Jeff wanted to go Yucca Valley and eat at the Rib Company (wow…they have GREAT babyback ribs). Garry and I had eaten there just the evening before but Jeff insisted on going so we joined him in the short bus and into town. Jeff also needed to do a bit of shopping at the local WalMart and pick up gloves, hooded sweatshirt, etc. (I had gotten one there the previous evening myself and Garry had, from what I heard, bought just about every propane cylinder on the shelf so he could satisfy the hungry appetite of his propane space heater.)
On the way out of town, we caught up with Sergey and his brother Steven at the gas station. Sergey was just heading out to the camp site so we joined up with them and headed back (to hopefully a comfortably warm sleeping bag….it was a little cool out and the wind was still blowing some).
Garry led us to Outer Limits on Wednesday. Sergey joined Jeff and I in the procession that Garry led across the lake bed. We had an excellent time running up to the trail head. Lots of open trail that Garry enjoys speeding across. With my new Anti-Rock now installed, I set the RS-9000s on 3 and enjoyed the ride. I found much better control over the usual completely disconnected sway bar that I’ve ran off-road since getting the TJ.
I apologize for not getting very many pictures on Outer Limits. That trail is a full step up from Sledge Hammer and I was pretty occupied with keeping myself out of trouble.
Simply put, Outer Limits had more and bigger rocks than did Sledge Hammer. The water falls were higher and more challenging. Sergey took out a Ford 9″ rear shaft and the Detroit locker on his TJ. He also lost a rear corner panel to a rather large and nasty rock and broke yet another aluminum wheel. I managed to scrape through the entire trail with just a bent license plate, a broken flare, and a dented rim (but no vibration on the freeway!) All four flares took some scrapes as well but I managed to keep all the sheet metal in factory condition. We used the hi-lift jack on my TJ and Sergey’s (especially after he broke the rear axle). The winch cable was brought out for Jeff on one of the water falls (the bus just wouldn’t stay on the line). Yes….Outer Limits was a notch up from Sledge. It was just one big rock after the next, for the most part. I think there was a 10′ section of bare sand…that was it….the rest of the sand was washed in around the boulders and made from some very slippery conditions at time. However, the MT/Rs really hooked up on the rocks when running at about 8 psi. The sidewall abuse was amazing and after a close inspection of mine back at camp, they looked none the worse.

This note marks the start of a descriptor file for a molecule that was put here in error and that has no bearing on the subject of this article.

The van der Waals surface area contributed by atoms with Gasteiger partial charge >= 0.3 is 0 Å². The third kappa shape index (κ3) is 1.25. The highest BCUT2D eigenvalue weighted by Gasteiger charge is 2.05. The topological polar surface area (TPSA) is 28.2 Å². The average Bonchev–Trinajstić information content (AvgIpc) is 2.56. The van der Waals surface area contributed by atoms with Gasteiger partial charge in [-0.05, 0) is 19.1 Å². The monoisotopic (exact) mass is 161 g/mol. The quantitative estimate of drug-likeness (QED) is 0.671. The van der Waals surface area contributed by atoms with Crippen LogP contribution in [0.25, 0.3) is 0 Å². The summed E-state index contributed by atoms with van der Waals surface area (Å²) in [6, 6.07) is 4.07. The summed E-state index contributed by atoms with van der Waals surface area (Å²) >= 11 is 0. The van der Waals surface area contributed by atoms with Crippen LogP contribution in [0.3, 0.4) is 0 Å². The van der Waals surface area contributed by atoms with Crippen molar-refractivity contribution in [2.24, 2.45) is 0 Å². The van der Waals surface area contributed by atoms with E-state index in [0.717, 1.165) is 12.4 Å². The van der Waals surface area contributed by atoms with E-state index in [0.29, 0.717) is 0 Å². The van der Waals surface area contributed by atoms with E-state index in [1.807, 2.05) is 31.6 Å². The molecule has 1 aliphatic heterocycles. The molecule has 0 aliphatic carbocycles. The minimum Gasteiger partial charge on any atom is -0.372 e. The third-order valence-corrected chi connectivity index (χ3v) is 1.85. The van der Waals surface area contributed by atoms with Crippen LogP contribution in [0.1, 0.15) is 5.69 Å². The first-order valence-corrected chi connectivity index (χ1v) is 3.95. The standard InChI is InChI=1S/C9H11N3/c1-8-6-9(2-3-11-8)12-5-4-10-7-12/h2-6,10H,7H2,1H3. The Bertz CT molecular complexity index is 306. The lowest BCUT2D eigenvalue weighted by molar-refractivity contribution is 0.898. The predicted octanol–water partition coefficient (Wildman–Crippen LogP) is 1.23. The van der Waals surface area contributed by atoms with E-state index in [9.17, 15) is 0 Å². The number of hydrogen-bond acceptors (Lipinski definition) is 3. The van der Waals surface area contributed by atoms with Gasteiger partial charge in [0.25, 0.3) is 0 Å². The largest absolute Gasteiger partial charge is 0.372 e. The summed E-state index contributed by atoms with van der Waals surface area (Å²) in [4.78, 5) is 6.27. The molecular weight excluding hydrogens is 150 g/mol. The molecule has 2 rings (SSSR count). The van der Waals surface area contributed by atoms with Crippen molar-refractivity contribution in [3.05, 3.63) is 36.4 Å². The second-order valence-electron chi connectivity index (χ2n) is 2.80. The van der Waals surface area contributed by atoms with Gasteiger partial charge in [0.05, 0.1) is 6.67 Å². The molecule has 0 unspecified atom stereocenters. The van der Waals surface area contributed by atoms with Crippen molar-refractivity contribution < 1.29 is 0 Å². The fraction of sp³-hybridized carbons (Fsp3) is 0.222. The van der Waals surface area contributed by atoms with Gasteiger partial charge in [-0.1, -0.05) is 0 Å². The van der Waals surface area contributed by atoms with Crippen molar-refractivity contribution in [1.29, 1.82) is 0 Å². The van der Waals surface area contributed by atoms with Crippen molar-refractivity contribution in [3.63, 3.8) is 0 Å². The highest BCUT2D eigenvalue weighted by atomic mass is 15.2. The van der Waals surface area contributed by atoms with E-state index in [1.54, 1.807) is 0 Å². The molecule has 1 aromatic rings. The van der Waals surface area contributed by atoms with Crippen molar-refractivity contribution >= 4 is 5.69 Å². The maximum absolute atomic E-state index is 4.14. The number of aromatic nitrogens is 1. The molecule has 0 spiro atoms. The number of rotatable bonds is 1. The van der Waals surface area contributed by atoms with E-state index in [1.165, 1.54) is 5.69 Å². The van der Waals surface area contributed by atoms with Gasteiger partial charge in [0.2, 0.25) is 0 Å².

Jeff grabbed my camera and snapped a couple pics for me. Pivoting around the rocks made for good use of the rocker guards.
Garry demonstrates for us how to walk his TJ up onto a pair of rocks while keeping just enough weight on the driver’s side to prevent a roll over. This was not the only place that we were able to see Garry’s precise control of his TJ. The guy has a knack for putting his rig where most folks would never even attempt it.
Jeff pilots his rig up and over a big ol’ rock. Garry also launched himself over it (literally). It was kind of like watching the shuttle take off, except that we didn’t have an official count down!
About 3/4 of the way through the trail, Sergey broke a rear shaft while trying to climb a water fall. Left with only 3 wheel drive, the winch and strap was put to very good use. We were able to make the end of the trail without too much trouble. When the bearing retainer plate started to bend, the rear tire started leaning in towards the frame. He parked the TJ on the side of the trail and Garry and Jeff returned with Garry’s tow rig to pick it up.
Later that evening, after some dinner, we managed to swap out the axle. There was a spare Currie axle in Blaine’s trailer. Even though it was set up for Blaine’s 5 on 5.5″ bolt pattern, it was also drilled for a 5 on 4.5″ setup. We relocated the wheel studs, got the broken axle stub out of the tube (it had broken about 6″ from the flange), and installed the new one. Unfortunately, the Detroit had let go when the torqued up shaft unloaded. Sergey was down for the count. On Thursday morning, we loaded his TJ on Blaine’s trailer which was being towed behind Jeff’s motor home. Sergey and Steven drove Jeff’s Cherokee back.
Robert showed up with his Suburban and trailered TJ while we were working on Sergey’s axle shaft. Robert was pretty shaken up. While driving on the freeway, a motorhome ahead of him lost a tire/wheel. Another motorhome hit it and sent it Robert’s way. Unfortunately, Robert was not able to avoid it and ran over it. It lodged under his trailer and he safely got off to the side of the road. Robert believes his driveshaft got a hit (new vibrations) and when I spoke to him just yesterday, he said he also has an exhaust leak near or at his headers. What a way to start a wheelin’ trip!
Thursday morning, Jack arrived at camp and quickly got ready for the run. Robert wanted to do Sledge Hammer and I was up for an easier day of riding shotgun in his front seat (yes, I had a pretty good dose of Outer Limits the day before and since the TJ was still in a drivable condition, I thought I would count my blessings and keep it that way for the next day’s 300+ mile trip home).